This court, see text ante at 2-3, agrees with the magistrate's conclusion, Report at 5, that FWPCA's citizen suit provision only reaches ongoing — not past — violations of effluent discharge standards. Yet, on a motion to dismiss, the burden is on the movant to establish that the plaintiffs can prove no set of facts which would entitle them to maintain their theory of relief. Harper v. Cserr, 544 F.2d 1121 (1st Cir. 1976). The plaintiffs' version of the facts, as pleaded, must be taken as gospel. Seveney v. United States Dept. of the Navy, 550 F. Supp. 653 (D.R.I. 1982). And, although the plaintiffs' allegations are inconsistent and confusing at best, they do allege (Complaint, P12) that "the defendant . . . is discharging effluents into the Pawtuxet River." (Emphasis added). This asseveration has not been abandoned; the plaintiffs argue here, Memorandum at 3, that the violations are ongoing. While the court may, given an overview of the facts, be skeptical (as was the magistrate, Report at 5) as to whether a continuing discharge violation can be proven, the plaintiffs should not be cut off at this particular pass without a fair opportunity to document their claim. Similarly, the practical aspects of the situation elucidated by the magistrate (Report, n.1 and n.2), while potent evidence as to the facts, cannot control for FED. R. CIV. P. 12(b)(6) purposes. As this court has lately observed in an analogous context: "After all, doubt, no matter how wellfounded or how deeply rooted, does not, in the absence of omniscience, rise to the level of certainty." Linder v. Berge, 577 F. Supp. 279, 282 (D.R.I. 1983). The magistrate was technically correct in pointing out that the complaint, as framed, lacks a precise averment that the "defendant is presently in violation of any effluent standard or limitation." Report at 5. But, this omission could well have been inadvertent if one credits the language of paragraph 12 of the complaint.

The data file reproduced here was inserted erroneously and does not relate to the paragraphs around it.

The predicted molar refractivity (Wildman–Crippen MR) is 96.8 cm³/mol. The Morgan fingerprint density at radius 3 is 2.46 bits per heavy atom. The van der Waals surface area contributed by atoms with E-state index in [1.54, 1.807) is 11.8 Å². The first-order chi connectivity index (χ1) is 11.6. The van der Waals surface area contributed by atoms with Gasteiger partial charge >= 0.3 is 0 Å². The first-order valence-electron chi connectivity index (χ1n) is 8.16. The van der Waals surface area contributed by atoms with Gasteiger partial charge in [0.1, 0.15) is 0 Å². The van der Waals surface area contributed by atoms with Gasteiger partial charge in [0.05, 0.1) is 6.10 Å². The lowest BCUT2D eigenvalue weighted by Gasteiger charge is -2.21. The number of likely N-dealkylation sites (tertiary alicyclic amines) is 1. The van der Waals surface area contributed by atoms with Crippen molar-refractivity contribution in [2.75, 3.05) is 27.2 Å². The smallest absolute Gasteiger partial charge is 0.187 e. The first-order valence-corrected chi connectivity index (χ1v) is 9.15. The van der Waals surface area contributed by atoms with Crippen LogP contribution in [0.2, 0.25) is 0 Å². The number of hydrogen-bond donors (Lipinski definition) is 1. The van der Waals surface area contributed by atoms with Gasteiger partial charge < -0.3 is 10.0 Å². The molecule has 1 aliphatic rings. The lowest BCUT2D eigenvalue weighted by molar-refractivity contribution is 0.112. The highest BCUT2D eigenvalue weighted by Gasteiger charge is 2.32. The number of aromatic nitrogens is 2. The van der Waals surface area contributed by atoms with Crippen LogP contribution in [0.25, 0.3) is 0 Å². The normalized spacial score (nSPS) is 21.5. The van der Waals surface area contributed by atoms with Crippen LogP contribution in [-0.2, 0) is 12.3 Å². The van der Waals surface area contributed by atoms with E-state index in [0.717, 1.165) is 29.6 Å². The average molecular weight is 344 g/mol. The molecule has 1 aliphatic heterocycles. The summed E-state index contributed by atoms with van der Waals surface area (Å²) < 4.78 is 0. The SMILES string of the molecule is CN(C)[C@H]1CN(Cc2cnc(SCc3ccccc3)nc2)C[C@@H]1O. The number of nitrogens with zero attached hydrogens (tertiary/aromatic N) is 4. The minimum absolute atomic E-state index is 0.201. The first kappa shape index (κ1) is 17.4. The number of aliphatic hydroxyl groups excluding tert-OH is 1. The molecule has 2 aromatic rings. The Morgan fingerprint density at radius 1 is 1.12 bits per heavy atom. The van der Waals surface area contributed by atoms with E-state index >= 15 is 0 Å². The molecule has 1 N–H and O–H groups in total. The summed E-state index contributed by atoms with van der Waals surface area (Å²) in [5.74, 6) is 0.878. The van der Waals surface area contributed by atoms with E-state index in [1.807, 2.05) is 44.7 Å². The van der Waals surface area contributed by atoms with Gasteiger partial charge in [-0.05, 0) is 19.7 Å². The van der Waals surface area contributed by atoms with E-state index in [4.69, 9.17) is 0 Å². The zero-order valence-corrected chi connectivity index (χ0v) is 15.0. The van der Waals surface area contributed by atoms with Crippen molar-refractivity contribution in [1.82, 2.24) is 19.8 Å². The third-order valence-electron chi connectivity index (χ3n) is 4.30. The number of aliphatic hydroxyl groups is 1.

The complaint, in respect to the federal statement of claim, likewise fails to allege compliance with the statutory notice provisions, 33 U.S.C. § 1365(b)(1). This, too, is a fatal flaw, Biederman v. Scharbath, 483 F. Supp. 809 (E.D. Wis 1980), but one which the plaintiffs say can be rectified.4 The interests of justice require, in these circumstances, that some leeway be given in permitting amendments.
Because of the inconsistencies and imprecisions which plague the federal statement of claim as it now stands, the defendant's motion is well taken. This statement of claim must be repleaded, consonant with the teachings hereof and devoid of the thrust for compensatory and-or punitive damages under any federally-grounded theory. It is assumed, of course, that any repleading of the federal statement of claim will, if facts are pleaded sufficient to make out a FWPCA claim, comply fully with the mandate of FED. R. CIV. P. 11.
The motion to dismiss is granted; without prejudice to the plaintiffs' right to file, within 20 days from the date hereof, an amended complaint (i) for FWPCA enforcement of ongoing effluent standard violations (and civil penalties ancillary thereto, payable to the United States) and (ii) for state law claims in conformity with the Report.
1. Plaintiffs' Memorandum In Support of Objection (Memorandum), at 3.
2. See also Milwaukee v. Illinois, 451 U.S. 304 (1981).
3. Insofar as the plaintiffs' claim of entitlement to money damages in a private action under the FWPCA rests on legislative history, e.g., Memorandum at 3, it is unpersuasive. In point of fact, the Supreme Court has found that the legislative history of FWPCA points in a very different direction from that shown by the plaintiffs' compass. Sea Clammers, 453 U.S. at 17.
4. The magistrate appropriately noted that the injunctive relief sought by the plaintiffs oversteps the bounds of FWPCA. Report at 6. In and of itself, this would not, however, appear to be grounds for dismissal (although good practice would favor tailoring the remedy sought to that available by law or in equity). The courts have become hardened to the ways of pleaders who pray for the sun, the moon and all the stars, knowing full well that they are at most entitled to one of the lesser constellations.
14 ELR 20685 | Environmental Law Reporter | copyright © 1984 | All rights reserved